Jerome Tuccille, 79, a self-styled radical libertarian who ran for governor of New York in 1974 under the Free Libertarian Party banner, winning about 30,000 votes. (Feb. 16)

Bob Michel, 93, an Illinois Republican who served 38 years in the House, rising to the position of Minority Leader, but whose tenure was always as a member of the minority.  First elected in 1956, when he succeeded his boss, the retiring Harold Velde (R), Michel rose to become minority leader in 1980 (defeating NRCC chair Guy Vander Jagt). He worked to help implement the agendas of Presidents Reagan and Bush in the House, but in later years he found himself under assault from junior members in his party, regardless of ideology, who accused him of being too willing to accommodate Democrats.  And when Newt Gingrich became minority whip in 1989, Michel saw the party moving away from his brand of non-confrontational conservatism.  Faced with a likely challenge from Gingrich for his leadership in 1994, Michel decided to retire that year … a year when the GOP won the House for the first time in 40 years.  He was an amiable, affable gentleman, whose style was no longer in vogue with a more aggressive Republican Party.  His 14 years as GOP House leader is the longest in the history of the party. (Feb. 17)

Charles Bartlett, 95, a Pulitzer Prize newspaper columnist who, while working for the Chattanooga Times in Washington in 1951, introduced Jacqueline Bouvier to a Massachusetts congressman named John F. Kennedy. (Feb. 17)

Theodore Lowi, 85, an influential liberal political science professor at Cornell University. (Feb. 17)

Norma McCorvey, 69, the real name of the pseudonym “Jane Roe,” the Roe in the landmark 1973 Roe v. Wade Supreme Court case that legalized the right to an abortion, and who later disavowed her past and became a strong anti-abortion advocate. (Feb. 18)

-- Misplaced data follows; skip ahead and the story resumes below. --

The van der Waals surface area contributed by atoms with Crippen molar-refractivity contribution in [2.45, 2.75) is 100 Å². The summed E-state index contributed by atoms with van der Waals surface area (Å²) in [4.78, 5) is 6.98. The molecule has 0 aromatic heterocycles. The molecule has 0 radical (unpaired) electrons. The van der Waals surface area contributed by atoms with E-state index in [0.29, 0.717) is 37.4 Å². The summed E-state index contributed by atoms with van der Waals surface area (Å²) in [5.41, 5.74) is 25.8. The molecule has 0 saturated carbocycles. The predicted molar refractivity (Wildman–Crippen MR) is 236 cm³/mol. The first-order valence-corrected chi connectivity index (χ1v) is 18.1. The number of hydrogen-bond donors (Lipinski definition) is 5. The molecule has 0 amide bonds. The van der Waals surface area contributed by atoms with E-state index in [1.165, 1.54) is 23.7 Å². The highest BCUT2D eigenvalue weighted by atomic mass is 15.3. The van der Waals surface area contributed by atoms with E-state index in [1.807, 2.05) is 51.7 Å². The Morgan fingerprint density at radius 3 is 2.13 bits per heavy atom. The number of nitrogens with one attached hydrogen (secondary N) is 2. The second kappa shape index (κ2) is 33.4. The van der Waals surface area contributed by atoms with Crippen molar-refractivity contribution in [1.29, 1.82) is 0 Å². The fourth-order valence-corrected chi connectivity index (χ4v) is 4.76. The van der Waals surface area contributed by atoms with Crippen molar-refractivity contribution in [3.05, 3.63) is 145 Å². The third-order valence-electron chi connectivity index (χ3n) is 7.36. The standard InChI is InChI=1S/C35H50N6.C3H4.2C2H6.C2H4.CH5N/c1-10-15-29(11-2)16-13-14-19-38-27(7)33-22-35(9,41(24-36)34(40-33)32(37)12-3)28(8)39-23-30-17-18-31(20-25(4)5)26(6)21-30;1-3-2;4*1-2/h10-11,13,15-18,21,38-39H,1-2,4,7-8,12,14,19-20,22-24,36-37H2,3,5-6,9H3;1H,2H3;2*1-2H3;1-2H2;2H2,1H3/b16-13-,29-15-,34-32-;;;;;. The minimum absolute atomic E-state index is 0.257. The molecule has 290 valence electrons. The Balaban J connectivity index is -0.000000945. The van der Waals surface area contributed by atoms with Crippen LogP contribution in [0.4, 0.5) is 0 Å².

John Wold, 100, the unsuccessful Republican nominee for the Senate from Wyoming against Dem incumbent Gale McGee in 1964, who unseated Rep. William Henry Harrison in the 1968 GOP primary and then decided to take on Sen. McGee again in 1970, only to suffer the same result. (Feb. 19)

Richard Coffee, 92, a New Jersey state senator who was briefly a candidate for governor in 1973 until he withdrew and endorsed Brendan Byrne (D), the eventual winner. (Feb. 19)

Eni Faleomavaega, 73, a Democrat from American Samoa, who was the territory’s longest serving non-voting delegate to Congress, first elected in 1988 and serving until his defeat in 2014. (Feb. 22)

Ed Garvey, 76, the head of the NFL players’ union who, as a Wisconsin liberal, was narrowly defeated by Sen. Bob Kasten (R) in 1986 and routed by Gov. Tommy Thompson (R) in 1998. (Feb. 22)

Alan Colmes, 66, the liberal punching bag part of Fox’s odd-couple pairing with Sean Hannity. (Feb. 23)

William Liebenow, 97, a PT boat captain who rescued the sailors of PT 109 after it was split in two by an attack from a Japanese destroyer in the South Pacific in August of 1943; among those rescued was Lt. John F. Kennedy. (Feb. 24)

Jerry Birbach, 87, a state Senate candidate and vocal opponent of low-income housing in Queens’ middle class Forest Hills area, whose protest efforts in 1972 were mediated by a guy named Mario Cuomo, a situation that led to the beginning of Cuomo’s political career. (Feb. 27)

Clayton Yeutter, 86, who served as RNC chair, U.S. Trade Representative under President Ronald Reagan and secretary of agriculture under President George Bush. (March 4)

Helen Marshall, 87, a New York Democrat whose election in 2001 made her the first African American borough president of Queens and who served three terms. (March 4)

Anthony Beilenson, 84, a ten-term Democratic member of the House from California who was an influential supporter of abortion rights; he won an open congressional seat in 1976 and went on to head up the House Intelligence Cmte before retiring in 1996.  Earlier, in 1968, he sought the Dem nomination for a Republican Senate seat but lost the primary to Alan Cranston. (March 5)